Who is Beanie Sigel?
Dwight Equan Grant, better known as Beanie Sigel, was born on March 6, 1974, in South Philadelphia, PA. He is also known as Beans, Mack, The Broad Street Bully, and Beanie Mack.
He signed with Roc-A-Fella Records in 1997, and released his critically and commercially acclaimed album The Truth on February 29, 2000. He formed a group called State Property with fellow rapper and friend Freeway that consists of members Peedi Crack, The Young Gunz (Neef Buck and Young Chris), Oschino, and Omillio Sparks.
He is also an actor that starred in the hip hop classic State Property 1 and 2, as well as Paper Soilders with fellow Philadelphian and comedian/actor Kevin Hart.
On December 14, 2014, he was wounded in a drive by shooting at his Pleasantville, NJ home, where he was rushed to the hospital, having his lung removed due to complications during surgery. He was not the intended target.
Here is a quote on why Beanie Sigel was beefing with Jay Z
Promoting the dis record on a Philly radio station, Sigel said he was responding to several lines from Jay-Z’s track “Already,” as well as his treatment at Power 99’s Powerhouse concert in Philly last weekend, which Jay-Z headlined. There were rumors that Jay had Sigel removed from the venue by police.
Sigel also accused Jay-Z of abandoning Roc-A-Fella rap group State Property, which featured group members Freeway, Peedi Peedi, Oschino, Omillio Sparks, and the Young Gunz (Young Chris and Neef ).
“Jay in another place and I understand that. He did what he did as far as signing people to Roc-A-Fella Records, you did that,” Sigel told 100.3 The Beat host Charlamagne Tha God on Friday. “But as far as the push that people coulda got that really could have did things, you didn’t do that. If you look at 50 Cent – no disrespect to the G-Unit, cause I love the way 50 Cent did with his dogs – but if you look at it, them dudes got more money and more bread than anybody in State Property. Because 50 made sure of that. 50 took his people on tour and paid them, not tell them it was a good look for them to be on tour.”
Sigel claimed that despite pumping out successful product for Roc-A-Fella – including such hit records as “Feel It In the Air” (Beanie Sigel), “Roc the Mic” (Freeway) and “Can‘t Stop, Won‘t Stop” (Young Gunz), two State Property movies and a State Property clothing line, which was sold in major department stores – Jay-Z could’ve done much more to promote the group.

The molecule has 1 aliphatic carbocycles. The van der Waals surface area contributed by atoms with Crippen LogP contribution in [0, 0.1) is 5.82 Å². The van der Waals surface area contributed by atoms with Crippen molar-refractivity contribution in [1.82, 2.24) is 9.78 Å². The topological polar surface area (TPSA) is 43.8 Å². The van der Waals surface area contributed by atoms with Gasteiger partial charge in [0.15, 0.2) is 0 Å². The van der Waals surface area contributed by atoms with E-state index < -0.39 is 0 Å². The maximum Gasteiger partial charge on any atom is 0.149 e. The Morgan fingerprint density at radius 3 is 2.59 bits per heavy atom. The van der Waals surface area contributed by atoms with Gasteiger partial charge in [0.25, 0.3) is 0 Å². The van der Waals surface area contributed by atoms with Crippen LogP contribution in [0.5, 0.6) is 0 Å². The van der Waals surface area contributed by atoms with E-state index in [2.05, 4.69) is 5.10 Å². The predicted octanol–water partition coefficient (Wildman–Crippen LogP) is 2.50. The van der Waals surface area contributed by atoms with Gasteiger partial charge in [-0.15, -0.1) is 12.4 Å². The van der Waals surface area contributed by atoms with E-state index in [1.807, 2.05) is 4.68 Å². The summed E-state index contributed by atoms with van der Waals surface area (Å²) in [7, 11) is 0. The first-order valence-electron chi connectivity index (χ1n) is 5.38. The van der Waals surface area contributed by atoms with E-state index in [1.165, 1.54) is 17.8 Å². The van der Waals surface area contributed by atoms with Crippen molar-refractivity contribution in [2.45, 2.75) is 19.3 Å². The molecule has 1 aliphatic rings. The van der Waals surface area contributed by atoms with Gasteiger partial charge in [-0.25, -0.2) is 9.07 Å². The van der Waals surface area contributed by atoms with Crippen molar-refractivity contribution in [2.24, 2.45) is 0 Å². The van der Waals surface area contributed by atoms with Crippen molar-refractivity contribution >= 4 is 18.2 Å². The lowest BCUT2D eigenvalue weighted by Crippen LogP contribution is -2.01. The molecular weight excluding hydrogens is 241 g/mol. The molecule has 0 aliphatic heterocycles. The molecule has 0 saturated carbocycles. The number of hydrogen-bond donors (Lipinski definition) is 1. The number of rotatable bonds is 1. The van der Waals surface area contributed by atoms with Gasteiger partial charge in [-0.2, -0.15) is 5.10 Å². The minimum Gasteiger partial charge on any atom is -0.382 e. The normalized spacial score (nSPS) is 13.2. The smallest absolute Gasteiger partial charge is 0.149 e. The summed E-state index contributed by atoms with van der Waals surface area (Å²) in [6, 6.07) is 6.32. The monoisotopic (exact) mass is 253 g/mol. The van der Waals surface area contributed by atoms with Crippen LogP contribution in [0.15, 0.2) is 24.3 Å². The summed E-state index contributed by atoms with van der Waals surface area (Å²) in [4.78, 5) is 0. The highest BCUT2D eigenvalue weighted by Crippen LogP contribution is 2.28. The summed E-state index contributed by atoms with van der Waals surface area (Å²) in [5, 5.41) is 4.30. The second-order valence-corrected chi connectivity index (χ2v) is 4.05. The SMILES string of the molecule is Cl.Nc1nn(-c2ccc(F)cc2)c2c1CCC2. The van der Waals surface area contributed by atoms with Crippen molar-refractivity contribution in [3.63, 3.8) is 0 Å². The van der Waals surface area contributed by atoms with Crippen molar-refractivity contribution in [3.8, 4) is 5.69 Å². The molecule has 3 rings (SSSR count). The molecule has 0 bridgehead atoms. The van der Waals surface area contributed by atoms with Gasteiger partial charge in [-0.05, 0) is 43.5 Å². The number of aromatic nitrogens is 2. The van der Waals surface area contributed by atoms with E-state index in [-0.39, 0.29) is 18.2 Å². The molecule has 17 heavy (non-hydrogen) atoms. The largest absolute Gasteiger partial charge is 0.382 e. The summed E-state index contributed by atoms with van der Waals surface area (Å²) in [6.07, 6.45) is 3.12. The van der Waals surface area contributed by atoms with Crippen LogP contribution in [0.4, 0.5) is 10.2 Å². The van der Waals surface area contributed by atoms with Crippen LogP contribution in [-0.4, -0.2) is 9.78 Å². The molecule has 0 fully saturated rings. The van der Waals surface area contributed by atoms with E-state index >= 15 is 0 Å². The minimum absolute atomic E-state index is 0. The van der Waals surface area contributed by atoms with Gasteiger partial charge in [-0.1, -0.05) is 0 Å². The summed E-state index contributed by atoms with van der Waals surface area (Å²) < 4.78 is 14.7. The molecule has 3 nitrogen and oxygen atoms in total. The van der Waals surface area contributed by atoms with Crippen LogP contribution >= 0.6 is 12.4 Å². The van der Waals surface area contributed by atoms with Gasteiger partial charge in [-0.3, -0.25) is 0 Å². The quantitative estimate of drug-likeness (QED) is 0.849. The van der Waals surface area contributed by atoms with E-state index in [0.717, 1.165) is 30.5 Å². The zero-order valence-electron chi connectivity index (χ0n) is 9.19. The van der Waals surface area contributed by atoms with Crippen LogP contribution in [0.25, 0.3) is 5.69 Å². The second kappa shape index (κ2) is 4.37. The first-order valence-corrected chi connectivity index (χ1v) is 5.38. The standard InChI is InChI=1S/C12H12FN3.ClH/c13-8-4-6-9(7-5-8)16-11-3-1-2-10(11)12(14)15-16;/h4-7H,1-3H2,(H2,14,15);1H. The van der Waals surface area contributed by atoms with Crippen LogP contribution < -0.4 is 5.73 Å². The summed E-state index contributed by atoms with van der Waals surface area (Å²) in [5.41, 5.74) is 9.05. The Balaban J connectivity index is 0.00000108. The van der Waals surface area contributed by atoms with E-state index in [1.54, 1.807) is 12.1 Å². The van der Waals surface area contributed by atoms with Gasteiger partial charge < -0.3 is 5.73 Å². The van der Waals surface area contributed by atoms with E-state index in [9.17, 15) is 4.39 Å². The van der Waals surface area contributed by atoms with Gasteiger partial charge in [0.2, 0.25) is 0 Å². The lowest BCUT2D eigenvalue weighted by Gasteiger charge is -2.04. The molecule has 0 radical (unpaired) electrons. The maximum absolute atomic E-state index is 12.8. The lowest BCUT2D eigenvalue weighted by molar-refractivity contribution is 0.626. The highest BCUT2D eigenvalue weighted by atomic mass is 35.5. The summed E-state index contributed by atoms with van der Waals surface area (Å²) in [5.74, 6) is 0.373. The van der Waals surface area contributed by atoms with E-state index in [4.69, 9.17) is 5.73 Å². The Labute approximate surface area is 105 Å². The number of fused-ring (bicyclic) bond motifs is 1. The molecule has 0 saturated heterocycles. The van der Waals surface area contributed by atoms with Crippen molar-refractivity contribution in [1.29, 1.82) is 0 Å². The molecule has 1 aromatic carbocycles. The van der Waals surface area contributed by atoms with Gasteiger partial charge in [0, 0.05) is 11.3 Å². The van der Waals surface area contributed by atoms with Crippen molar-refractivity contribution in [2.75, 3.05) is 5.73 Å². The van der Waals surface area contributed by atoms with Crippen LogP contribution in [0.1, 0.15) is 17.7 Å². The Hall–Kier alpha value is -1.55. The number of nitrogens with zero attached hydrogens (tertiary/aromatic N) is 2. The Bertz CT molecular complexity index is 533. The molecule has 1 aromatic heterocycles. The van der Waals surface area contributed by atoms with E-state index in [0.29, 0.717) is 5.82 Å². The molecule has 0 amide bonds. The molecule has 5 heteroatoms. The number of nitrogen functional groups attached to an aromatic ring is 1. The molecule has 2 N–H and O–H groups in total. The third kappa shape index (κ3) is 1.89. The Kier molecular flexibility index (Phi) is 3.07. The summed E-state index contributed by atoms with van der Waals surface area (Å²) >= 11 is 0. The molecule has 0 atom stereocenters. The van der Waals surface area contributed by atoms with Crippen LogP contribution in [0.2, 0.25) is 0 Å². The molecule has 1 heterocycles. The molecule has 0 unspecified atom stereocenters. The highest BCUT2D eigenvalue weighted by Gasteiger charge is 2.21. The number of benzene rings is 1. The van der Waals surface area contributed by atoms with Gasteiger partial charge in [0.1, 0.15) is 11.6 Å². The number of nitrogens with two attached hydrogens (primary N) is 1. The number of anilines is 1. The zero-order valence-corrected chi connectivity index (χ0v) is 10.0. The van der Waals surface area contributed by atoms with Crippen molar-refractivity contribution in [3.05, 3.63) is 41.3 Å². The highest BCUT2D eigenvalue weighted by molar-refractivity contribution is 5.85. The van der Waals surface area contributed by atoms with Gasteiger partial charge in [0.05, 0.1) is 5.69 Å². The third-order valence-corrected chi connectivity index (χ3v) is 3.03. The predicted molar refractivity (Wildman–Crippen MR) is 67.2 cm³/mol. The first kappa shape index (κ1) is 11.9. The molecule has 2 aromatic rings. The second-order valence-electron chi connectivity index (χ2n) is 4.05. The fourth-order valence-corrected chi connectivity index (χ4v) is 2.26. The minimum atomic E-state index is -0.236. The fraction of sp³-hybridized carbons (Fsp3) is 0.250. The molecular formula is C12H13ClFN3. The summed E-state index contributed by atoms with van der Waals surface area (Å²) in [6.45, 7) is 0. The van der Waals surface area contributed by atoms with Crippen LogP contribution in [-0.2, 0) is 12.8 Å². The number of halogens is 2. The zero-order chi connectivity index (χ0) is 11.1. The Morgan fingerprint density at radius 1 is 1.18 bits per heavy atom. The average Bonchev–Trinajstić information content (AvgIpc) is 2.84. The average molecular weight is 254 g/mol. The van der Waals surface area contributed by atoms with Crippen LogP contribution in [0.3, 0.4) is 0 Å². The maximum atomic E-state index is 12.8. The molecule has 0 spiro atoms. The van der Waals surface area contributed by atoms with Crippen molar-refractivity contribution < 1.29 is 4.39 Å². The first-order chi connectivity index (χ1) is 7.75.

“The clothing line and all that came about cause [Jay’s partner] Dame [Dash] did that. Dame gave me the clothing line. I got the Pro-Keds thing that came from a situation that I did, but then Dame back doored the sneak and gets with the licensee guy who licenses Rocawear and buys the license out the Pro-Keds, without me knowing it,” Sigel said. “So now I am not getting 50 % profit that I would be getting off every Pro-Ked sneaker sold with the SP logo on it like the original deal was… As a team player, why just wear the Pro-Keds when I can cross-market it and have my own sneaker? Then Dame stopped making Pro-Keds with the SP symbol on it.”
Jay-Z responded to some of Sigel’s allegations while appearing at a press conference for his new DJ Hero Renegade Edition video game at Montreal Canada’s Bell Centre.
“Beanie Sigel, to be honest and you can look it up, just to be honest…was driving two Bentleys. I don’t know how,” Jay-Z said. “It’s impossible to drive two cars at the same time. With his momma in the sticks, selling 800,000. I don’t know what more you can do for somebody.”
“What people choose to do when they obtain that type of success, at some point you gotta look in the mirror and look at yourself,” Jay continued. “Beanie Sigel had a record deal, a record label and a clothing line…and never went platinum. Ever. I don’t know in the history of rap has anyone done so much with so little. So, I don’t know what more can you do for a person at that point. A record deal – that’s normal. A record label and a clothing line. If that’s not pushing the person…s**t.” – Beanie